I grew up in Rhode Island. There were four seasons every year, each distinct.
Winter was fun at first. It came right before Christmas, and we even had snow at Christmas sometimes. We'd love those first snows... sledding, snowmen, snow angels. I'd even be eager to shovel the driveway at first. But winter in Rhode Island, there by the ocean with its temperature raising effects, was mostly grey and slushy. Those beautiful snow blankets would come, yes, but on their heels would come ever-so-slightly warmer weather, which would start to melt the snow. Then the cold would come and a layer of ice would form on top of the snow, then melting, then freezing, until it was all a big mess of icy slushy dirty snow spraying everywhere from under your car wheels. And just so very much (heavy) work. I got pretty depressed from January to March, and I always got my worst grades in the third quarter. It wasn't until I took a psychology class in high school and learned about Seasonal Affective Disorder (SAD) that I recognized what was going on. There was not a lot of sun from December through March. After that I'd make a point to study sitting by a window, and it helped.
Spring was a joy, a relief. It was lovely and bright, with pale green leaves everywhere and daffodils growing in everyone's yard; still a little nippy, but usually sunny... a promise of summer to come. I loved to cut branches of pussy willow and rub their softness against my upper lip. School filled my days, but the sun made things manageable again.
Summer was warm, but rarely hot. We spent our days barefoot, wearing our soles thick on pavement and the rocks at the little beach we visited as often as possible. I can still feel the crunchiness of my skin after swimming in the ocean, the smell of seaweed in my hair, the sand between my bathing suited bottom and the vinyl seat of our station wagon. Every morning I awoke to the birds singing, a sound I only heard in the months when it was warm enough to leave the windows open all night. Sometimes we'd get really lucky and one would build a nest in the Christmas tree my parents had planted right outside one of my bedroom windows. We'd peer down into the branches from my second floor window to see if the eggs had hatched, and then watched as the babies grew. In the evening my brother and I would catch fireflies and put them by our beds in glass jars with holes poked through the metal lids. I'd ride my bike around the neighborhood and pick wild blackberries in abandoned lots. Our Labor Day party would come, and then, back to school.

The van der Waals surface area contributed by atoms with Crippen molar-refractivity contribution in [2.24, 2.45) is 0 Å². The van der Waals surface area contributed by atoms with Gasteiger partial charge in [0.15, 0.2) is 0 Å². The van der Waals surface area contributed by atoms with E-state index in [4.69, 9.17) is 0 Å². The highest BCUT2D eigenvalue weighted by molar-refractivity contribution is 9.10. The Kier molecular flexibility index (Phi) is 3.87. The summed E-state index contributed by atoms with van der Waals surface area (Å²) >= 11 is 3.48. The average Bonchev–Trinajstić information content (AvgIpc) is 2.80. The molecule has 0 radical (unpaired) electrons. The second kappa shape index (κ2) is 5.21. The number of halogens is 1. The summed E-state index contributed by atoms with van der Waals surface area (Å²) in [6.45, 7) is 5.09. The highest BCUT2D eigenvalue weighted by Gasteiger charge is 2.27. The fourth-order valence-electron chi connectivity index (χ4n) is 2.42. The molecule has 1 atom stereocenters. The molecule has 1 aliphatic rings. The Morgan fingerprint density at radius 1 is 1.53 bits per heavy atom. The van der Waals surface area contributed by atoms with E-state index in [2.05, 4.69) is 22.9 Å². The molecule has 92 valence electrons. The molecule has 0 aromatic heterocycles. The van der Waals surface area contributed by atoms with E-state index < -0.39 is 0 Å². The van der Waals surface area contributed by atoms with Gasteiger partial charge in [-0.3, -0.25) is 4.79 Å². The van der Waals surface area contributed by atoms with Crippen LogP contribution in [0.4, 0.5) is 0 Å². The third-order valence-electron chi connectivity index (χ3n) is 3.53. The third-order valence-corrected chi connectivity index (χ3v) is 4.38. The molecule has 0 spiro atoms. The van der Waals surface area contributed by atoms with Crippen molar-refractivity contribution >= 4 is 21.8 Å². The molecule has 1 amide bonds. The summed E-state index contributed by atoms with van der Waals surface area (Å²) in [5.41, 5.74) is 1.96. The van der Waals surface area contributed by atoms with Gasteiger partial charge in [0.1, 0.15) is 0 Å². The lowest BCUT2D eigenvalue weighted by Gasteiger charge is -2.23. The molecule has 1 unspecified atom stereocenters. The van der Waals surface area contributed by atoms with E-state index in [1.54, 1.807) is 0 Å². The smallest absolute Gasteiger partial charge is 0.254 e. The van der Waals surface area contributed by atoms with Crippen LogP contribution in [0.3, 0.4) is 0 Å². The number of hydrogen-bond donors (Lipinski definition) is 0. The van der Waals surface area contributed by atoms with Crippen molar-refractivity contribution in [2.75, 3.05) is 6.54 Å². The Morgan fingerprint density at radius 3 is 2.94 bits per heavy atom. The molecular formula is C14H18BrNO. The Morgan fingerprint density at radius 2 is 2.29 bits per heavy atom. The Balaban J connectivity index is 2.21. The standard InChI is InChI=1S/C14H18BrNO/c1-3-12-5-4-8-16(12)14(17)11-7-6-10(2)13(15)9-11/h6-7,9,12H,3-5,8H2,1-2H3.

But oh how lovely the autumn was. As hopeful as spring was, and as magical as summer was, the fall was a time of pure beauty. There is a certain blue that the sky gets in Rhode Island in September that I have never seen anywhere else. The slow turning of the colors never ceased to capture me. I would look for the signs each day. Here a yellowing tree, there a blush of red, until an explosion of color surrounded me everywhere I went. Red, yellow, orange, green, with vibrant blue above, pulsing with life. Perhaps the fact that winter's death was coming made it even more unbearably lovely; I did wonder that even then.
And full circle to winter again.
We are Texans now, all of my family. My parents, then my brother, and lastly me, have each moved to Texas. We own homes here. Stephen and I have three little native Texans for children. We no longer have four seasons.
In Texas (at least where we are, in the Austin area) there are two seasons. Central Texans joke that the seasons are "Hot and Really Hot." It's not entirely inaccurate. It is hot here for about 8 months of the year (when high temperatures are 90 or above), and then there's the not so hot time. Occasionally it actually gets genuinely cold. And that's when Central Texans kinda lose their cool (no pun intended).
Here's an Austinite mathematical statement to ponder (and a teaser for tomorrow's post):
Cold + Precipitation = Panic
The Iceman cometh....